FIG. 7 is a flowchart illustrating the steps performed for extracting a domain to be used as a search request. When the input 210 is a valid 215 URI or a valid URI is generated in step 230 and the configuration settings 174 indicate that domain identifier extraction may be used (e.g., SLD) then a script may be executed to extract in step 710 the SLD from the valid URI (215, 230) and a second URI may be generated in step 715 by using the SLD as part of a search request. The script generates a web page having two frames. The first frame links to the valid URI and the second frame links to the second URI which displays content when accessed relating to the use of SLD as a keyword in a search request.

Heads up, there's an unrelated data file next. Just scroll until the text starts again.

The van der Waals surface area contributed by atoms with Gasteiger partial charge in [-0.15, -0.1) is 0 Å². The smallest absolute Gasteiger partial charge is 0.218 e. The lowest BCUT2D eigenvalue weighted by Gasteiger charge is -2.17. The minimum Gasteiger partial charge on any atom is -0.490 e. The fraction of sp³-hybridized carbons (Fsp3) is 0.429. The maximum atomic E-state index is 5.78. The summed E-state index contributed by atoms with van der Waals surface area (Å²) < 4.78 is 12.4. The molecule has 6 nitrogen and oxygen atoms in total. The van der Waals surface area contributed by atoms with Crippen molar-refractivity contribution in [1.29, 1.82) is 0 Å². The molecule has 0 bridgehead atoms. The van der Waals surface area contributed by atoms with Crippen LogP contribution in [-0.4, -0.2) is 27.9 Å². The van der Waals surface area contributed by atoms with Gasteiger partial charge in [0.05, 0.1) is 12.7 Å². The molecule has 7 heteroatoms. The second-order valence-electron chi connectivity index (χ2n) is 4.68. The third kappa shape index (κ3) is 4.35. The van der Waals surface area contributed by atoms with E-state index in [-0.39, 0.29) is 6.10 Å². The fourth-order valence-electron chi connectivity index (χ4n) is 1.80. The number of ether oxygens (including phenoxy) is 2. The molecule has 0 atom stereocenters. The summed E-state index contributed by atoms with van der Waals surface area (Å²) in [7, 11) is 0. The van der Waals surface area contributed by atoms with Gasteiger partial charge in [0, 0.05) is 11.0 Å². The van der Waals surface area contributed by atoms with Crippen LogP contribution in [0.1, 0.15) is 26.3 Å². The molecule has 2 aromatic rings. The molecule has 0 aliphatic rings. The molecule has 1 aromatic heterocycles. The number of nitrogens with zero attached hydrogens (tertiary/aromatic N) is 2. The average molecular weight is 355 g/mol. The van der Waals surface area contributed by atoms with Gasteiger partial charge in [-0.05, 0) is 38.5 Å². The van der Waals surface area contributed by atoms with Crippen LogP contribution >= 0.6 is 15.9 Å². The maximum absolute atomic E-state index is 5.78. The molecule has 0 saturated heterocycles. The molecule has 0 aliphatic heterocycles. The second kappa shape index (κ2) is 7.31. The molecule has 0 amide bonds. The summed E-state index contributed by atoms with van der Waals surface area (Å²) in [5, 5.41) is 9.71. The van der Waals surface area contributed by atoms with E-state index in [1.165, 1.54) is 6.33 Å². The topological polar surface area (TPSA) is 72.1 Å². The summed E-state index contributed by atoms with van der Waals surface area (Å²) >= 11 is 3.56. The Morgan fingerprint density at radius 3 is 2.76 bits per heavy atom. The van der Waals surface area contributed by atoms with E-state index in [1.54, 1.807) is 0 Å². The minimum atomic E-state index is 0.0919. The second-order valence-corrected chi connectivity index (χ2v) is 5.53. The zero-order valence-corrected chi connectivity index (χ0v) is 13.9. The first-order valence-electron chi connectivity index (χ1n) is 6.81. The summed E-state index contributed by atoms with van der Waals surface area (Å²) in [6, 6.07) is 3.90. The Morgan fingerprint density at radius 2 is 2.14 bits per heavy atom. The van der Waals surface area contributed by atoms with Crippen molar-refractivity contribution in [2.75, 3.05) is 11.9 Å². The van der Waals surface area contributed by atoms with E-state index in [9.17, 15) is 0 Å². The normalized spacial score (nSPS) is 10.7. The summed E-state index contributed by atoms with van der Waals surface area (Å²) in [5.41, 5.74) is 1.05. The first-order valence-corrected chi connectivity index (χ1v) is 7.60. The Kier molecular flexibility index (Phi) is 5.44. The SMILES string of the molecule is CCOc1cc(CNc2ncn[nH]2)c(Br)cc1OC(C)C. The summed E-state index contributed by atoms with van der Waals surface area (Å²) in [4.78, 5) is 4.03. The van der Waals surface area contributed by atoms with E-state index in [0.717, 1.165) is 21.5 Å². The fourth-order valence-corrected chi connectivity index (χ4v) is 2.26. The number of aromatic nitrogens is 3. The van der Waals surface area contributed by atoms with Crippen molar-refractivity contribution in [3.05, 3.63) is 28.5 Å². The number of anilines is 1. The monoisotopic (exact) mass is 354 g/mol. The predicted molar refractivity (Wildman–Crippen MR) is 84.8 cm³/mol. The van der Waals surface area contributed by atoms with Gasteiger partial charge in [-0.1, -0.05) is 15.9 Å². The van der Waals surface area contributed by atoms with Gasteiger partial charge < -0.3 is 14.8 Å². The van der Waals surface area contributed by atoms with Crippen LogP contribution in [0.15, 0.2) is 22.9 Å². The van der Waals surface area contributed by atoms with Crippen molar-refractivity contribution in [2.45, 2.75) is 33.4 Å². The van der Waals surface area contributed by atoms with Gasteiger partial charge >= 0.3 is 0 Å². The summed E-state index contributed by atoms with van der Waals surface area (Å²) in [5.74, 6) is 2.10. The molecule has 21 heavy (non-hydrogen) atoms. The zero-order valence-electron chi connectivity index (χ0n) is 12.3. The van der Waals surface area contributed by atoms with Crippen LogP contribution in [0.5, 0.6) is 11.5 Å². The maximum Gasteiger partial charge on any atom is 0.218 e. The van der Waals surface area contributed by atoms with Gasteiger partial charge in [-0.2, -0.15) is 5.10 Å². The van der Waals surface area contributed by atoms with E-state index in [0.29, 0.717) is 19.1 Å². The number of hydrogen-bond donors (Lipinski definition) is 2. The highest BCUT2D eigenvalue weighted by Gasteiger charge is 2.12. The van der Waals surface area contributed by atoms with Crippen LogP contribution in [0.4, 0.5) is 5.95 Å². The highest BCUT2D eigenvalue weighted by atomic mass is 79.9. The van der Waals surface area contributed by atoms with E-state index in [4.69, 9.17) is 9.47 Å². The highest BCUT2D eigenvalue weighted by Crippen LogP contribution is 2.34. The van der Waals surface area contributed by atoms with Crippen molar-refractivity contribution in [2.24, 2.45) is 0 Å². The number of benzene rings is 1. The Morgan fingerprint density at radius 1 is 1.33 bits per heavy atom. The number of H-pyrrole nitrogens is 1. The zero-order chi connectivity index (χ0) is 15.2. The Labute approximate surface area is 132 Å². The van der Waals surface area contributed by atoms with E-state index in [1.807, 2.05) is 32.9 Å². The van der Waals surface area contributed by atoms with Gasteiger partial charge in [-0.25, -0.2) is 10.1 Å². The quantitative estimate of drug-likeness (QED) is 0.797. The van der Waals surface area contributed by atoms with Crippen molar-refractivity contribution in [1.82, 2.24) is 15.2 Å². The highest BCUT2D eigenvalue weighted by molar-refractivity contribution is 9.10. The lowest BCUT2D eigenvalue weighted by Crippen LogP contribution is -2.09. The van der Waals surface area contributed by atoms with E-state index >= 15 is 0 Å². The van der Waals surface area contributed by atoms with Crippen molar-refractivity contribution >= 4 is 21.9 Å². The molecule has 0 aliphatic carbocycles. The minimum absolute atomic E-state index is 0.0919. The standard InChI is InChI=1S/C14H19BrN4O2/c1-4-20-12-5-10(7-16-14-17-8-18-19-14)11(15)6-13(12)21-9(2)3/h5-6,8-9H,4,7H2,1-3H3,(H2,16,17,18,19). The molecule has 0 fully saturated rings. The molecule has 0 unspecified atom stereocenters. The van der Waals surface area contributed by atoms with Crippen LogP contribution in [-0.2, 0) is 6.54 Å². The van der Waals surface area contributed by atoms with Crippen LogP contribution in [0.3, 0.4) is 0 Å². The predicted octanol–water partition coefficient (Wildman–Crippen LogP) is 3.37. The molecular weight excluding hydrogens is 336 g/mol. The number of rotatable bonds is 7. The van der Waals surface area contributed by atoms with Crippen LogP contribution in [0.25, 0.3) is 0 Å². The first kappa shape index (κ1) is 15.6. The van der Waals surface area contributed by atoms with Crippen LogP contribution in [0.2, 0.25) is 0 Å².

FIG. 8 is a diagram depicting how results may be displayed in a web browser. A client 110 web browser 112 having a web page 810 is used to connect to a server 120 via the Internet 130 that runs a CGI script 812. The location field of the web browser 112 is suppressed and the web page 810 displays at least two frames. The first frame is the web based location field 814 and the second frame 816 is used to display the contents 150 of a web address. An input device (e.g., keyboard, mouse, pen light, touch screen, or microphone, etc.) of a client computer or network access apparatus 110 is used to receive a web address as input either directly from a hyperlink (not shown) in the web page 810, or from the location field 814 of the web page 810. A URL GET request is generated from the input and the browser 112 forwards the request to a server 120, which processes the request by executing a CGI script 812 to determine accessibility 204. An accessible URI 206 may be generated and the requested page 150 is sent to the browser 112. The content 150 of the URI may be displayed (as discussed in FIG. 6 with a specific example) in the second frame 816 of the web page 810. The location field 814 of the first frame may either persist by displaying the input or is cleared out for entry of another web address.